This week I launched We Are Fallingwater, my first self-published book. Why self-publish?
I’ve released six books with Dreamspinner Press since 2012, and have two more coming in 2017. The team at Dreamspinner has been great to work with—especially Andi, my terrific Senior Editor. They took a chance with a completely novice author and published Frat House Troopers, and they’ve seen it through audiobook and now graphic novel formats. I have no complaints, and would recommend them to anyone looking for a top-flight publisher of MM romance.
But there are some compelling reasons why I’ve decided to self-publish, and I wanted to share them in case any other authors are out there considering the same.
I’ve decided I’m genre-fluid.
In writing We Are Fallingwater, I’m moving from writing about what I know (straight-to-gay and gay-for-you) to what I’m not sure I can do (bisexual MMF romance that’s male-focused but not dismissive of the female experience). See, that’s a mouthful just to say.
Dreamspinner, though, is clear that they are a MM romance house, with no MMF allowed. Which is fine—they have every right to stick with what has worked so well for them. But I wanted to try something new, so it was time to pursue a new avenue.
I’m a control freak.
Self-publishing seemed like a worthwhile challenge. My day job is in content development on a design-focused team, so I’m familiar with design and production. I use Scrivener for writing, and it can output to Kindle format with a couple of clicks (well, a few more than a couple the first time, but it doesn’t take long to work out the kinks). GIMP is free, and drawing on my experience with Photoshop, I’ve learned what I need to do for cover design. Apple’s Pages was all I needed for creating the We Are Fallingwater media kit.And Amazon has amazing tools for self-publishing—the Kindle ecosystem can do just about anything a self-published author needs to do (and few things I never imagined doing!).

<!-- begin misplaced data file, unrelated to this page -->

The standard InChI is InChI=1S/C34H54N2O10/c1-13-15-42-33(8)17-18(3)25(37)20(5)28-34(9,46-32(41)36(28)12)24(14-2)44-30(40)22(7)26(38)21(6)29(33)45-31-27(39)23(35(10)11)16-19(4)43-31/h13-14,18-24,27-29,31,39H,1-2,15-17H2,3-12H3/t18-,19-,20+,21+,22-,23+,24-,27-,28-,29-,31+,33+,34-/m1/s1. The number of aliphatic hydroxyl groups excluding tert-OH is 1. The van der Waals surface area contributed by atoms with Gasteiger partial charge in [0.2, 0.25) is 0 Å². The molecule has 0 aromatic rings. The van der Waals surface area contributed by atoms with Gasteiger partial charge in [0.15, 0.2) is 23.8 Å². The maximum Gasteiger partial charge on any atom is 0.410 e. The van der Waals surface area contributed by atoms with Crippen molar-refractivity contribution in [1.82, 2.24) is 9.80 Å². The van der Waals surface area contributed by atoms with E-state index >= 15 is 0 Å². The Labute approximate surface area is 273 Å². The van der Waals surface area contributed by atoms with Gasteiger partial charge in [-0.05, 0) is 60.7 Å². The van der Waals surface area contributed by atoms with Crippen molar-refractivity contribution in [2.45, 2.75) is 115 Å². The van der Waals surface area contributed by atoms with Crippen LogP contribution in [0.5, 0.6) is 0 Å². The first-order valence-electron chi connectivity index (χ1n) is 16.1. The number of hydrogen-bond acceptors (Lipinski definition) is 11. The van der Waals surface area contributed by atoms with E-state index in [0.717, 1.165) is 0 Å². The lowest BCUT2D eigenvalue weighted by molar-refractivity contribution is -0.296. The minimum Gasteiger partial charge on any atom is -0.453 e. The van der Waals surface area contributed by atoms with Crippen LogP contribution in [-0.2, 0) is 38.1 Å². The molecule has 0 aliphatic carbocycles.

It’s immensely satisfying to see that Amazon detail page and know I’ve managed the entire process.
Self-publishing doesn’t mean I do it all myself.
I spent nearly a decade as a tenured professor of English. So my prose is generally pretty solid, from a technical perspective. And yet if you were to read my first-draft manuscript, you’d wonder how I managed to fake my way through a PhD program.
That’s why every writer needs an excellent editor.
I was lucky enough to have an excellent editor come to me. Ben Renki, who edited We Are Fallingwater, sent me an email several years ago simply letting me know that he enjoyed my writing. We corresponded a bit, and he stepped up to be my first reader for everything I would eventually submit to Dreamspinner. He is one of those rare readers who can sort all of the details while making perceptive and subtle observations about the highest level of the narrative. I have come to trust his judgment implicitly.
When I first considered self-publishing, I immediately asked him if he would be interested in becoming my for-real editor. He jumped right in with me, and I’m extremely proud of the work we’ve been able to accomplish together.
A key factor in self-publishing, then, is to be aware of what you can do, and what you need some help doing.
Would I do it again? I already am
It’s been a lot of fun to self-publish, and though the jury is out on whether anyone will actually buy We Are Fallingwater, I’m glad I did it. I’m already working on the next novel I’m going to self-publish, and it should be ready to go in a couple of weeks. Like Fallingwater, it’s a book that didn’t really fit in Dreamspinner’s wheelhouse—just between us, it was a little too dirty for them. But I’m not one to hide my smut under a bushel, so you’ll have a chance to read it soon.
Thanks, dear reader, for coming on this adventure with me. There’s more fun ahead.